Visa boost for thousands of non-UK citizens in British Armed Forces


Visa boost for foreign troops as thousands of non-UK citizens in our Armed Forces will have cost of applying to stay in Britain scrapped

  • It will reward those who’ve served in Army, Royal Navy or RAF for at least 12 years
  • Previously, non-UK troops given six weeks to apply for leave-to-remain status
  • The breakthrough follows a high profile court case involving eight Fijian troops 

Thousands of non-UK citizens in the Armed Forces will have the costs of applying to settle in Britain waived.

The move by the Home Office and Ministry of Defence will save troops from Commonwealth nations £2,389 each, rewarding those who have served in the Army, Royal Navy or Royal Air Force for at least 12 years.

There are more than 10,000 non-UK citizens in the British Armed Forces from countries including Australia, Canada and Fiji. 

According to the MoD, many of these troops may consider applying for indefinite leave to remain in the UK when their service ends.

Home Secretary Priti Patel pictured during her visit to Wellington Barracks, central London, to meet service personnel ahead of a public consultation into waiving indefinite leave to remain application fees for non-UK service personnel who wish to remain in the UK after service

Defence Secretary Ben Wallace said: ‘We owe those who showed us loyal service, our loyalty in return. It is right that we recognise their contribution by not only smoothing the pathway to residency and citizenship, but also by lifting the financial cost of doing so after 12 years of service.’

Previously, non-UK troops were given only six weeks to apply for leave-to-remain status. 

Under the new plans, troops could use the last two years of their service to ensure all the necessary paperwork is completed. The waiver is unlikely to be extended to the dependants of non-UK personnel.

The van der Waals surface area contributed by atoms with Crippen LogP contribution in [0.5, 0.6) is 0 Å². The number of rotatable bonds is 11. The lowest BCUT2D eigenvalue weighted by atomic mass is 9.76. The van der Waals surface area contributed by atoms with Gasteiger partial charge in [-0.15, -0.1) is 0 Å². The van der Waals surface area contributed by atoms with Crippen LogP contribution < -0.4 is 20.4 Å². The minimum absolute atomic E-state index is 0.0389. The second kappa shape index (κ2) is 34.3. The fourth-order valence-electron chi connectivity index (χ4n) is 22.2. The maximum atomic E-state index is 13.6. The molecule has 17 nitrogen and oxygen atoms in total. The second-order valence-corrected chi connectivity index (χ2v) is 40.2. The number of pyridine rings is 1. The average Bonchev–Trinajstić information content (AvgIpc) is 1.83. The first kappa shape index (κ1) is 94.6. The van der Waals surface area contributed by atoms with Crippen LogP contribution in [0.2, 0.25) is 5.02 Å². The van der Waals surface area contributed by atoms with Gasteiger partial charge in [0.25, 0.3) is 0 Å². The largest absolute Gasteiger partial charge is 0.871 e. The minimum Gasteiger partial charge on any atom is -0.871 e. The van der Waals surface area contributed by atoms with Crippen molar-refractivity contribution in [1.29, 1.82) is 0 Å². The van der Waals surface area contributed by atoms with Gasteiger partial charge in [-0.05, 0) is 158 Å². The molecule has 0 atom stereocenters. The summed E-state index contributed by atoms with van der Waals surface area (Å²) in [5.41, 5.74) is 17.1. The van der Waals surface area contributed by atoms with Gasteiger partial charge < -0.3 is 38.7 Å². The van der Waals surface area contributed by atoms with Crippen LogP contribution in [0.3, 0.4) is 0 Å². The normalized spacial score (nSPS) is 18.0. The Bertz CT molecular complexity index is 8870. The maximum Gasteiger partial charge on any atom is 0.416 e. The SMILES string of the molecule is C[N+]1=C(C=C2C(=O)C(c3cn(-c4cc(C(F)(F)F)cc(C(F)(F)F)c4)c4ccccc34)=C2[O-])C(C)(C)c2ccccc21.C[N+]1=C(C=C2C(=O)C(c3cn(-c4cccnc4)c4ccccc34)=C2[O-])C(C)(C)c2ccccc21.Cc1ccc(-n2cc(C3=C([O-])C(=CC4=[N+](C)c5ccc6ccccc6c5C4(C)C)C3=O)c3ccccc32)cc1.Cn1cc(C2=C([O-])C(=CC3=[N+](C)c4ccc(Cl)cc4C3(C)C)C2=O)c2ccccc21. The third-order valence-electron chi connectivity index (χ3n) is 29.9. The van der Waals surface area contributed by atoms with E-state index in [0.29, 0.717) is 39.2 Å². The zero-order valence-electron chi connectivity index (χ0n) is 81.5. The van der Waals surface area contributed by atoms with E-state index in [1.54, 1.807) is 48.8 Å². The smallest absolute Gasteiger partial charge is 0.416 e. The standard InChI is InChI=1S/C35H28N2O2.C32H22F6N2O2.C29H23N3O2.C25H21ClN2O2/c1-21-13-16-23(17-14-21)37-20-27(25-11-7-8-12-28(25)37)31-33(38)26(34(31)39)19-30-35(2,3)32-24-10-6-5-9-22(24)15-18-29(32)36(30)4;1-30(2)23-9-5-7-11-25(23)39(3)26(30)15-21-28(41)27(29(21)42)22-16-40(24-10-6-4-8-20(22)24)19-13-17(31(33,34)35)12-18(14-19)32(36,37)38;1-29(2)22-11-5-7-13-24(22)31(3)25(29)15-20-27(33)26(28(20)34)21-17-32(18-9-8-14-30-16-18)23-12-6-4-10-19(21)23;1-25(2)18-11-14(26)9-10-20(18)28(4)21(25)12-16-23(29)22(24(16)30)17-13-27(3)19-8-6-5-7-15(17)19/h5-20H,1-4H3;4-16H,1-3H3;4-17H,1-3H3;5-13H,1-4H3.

The breakthrough follows a high profile court case involving eight Fijian troops who served in Afghanistan and Iraq who have been denied indefinite leave to remain in the UK.

They lost a legal battle earlier this year to have their status overturned after claiming, unsuccessfully, that the Ministry of Defence was responsible for bureaucratic errors which adversely affected their applications.

Their case, which was supported by former Army commander and Conservative MP Sir Bob Stewart, triggered a campaign which has finally been recognised by the government.

Defence Secretary Ben Wallace pictured with Ms Patel during their visit to Wellington Barracks on Tuesday. The move by the Home Office and Ministry of Defence will save troops from Commonwealth nations £2,389 each

Defence Secretary Ben Wallace pictured with Ms Patel during their visit to Wellington Barracks on Tuesday. The move by the Home Office and Ministry of Defence will save troops from Commonwealth nations £2,389 each

Last night, Home Secretary Priti Patel said: ‘I am immensely proud that brave servicemen and women from around the world want to continue to call the UK their home after their service.

‘It is only right that those who continue to do extraordinary work on behalf of our country are recognised and rewarded, and I am determined to support them settle in our wonderful communities right across the UK.’

The moves are subject to a public consultation period which begins today and runs until July 7th. The policy is likely to come into effect later this year.

Non-UK personnel can still apply for leave to remain after serving a minimum four year period but these application costs would not be covered under the new policy.

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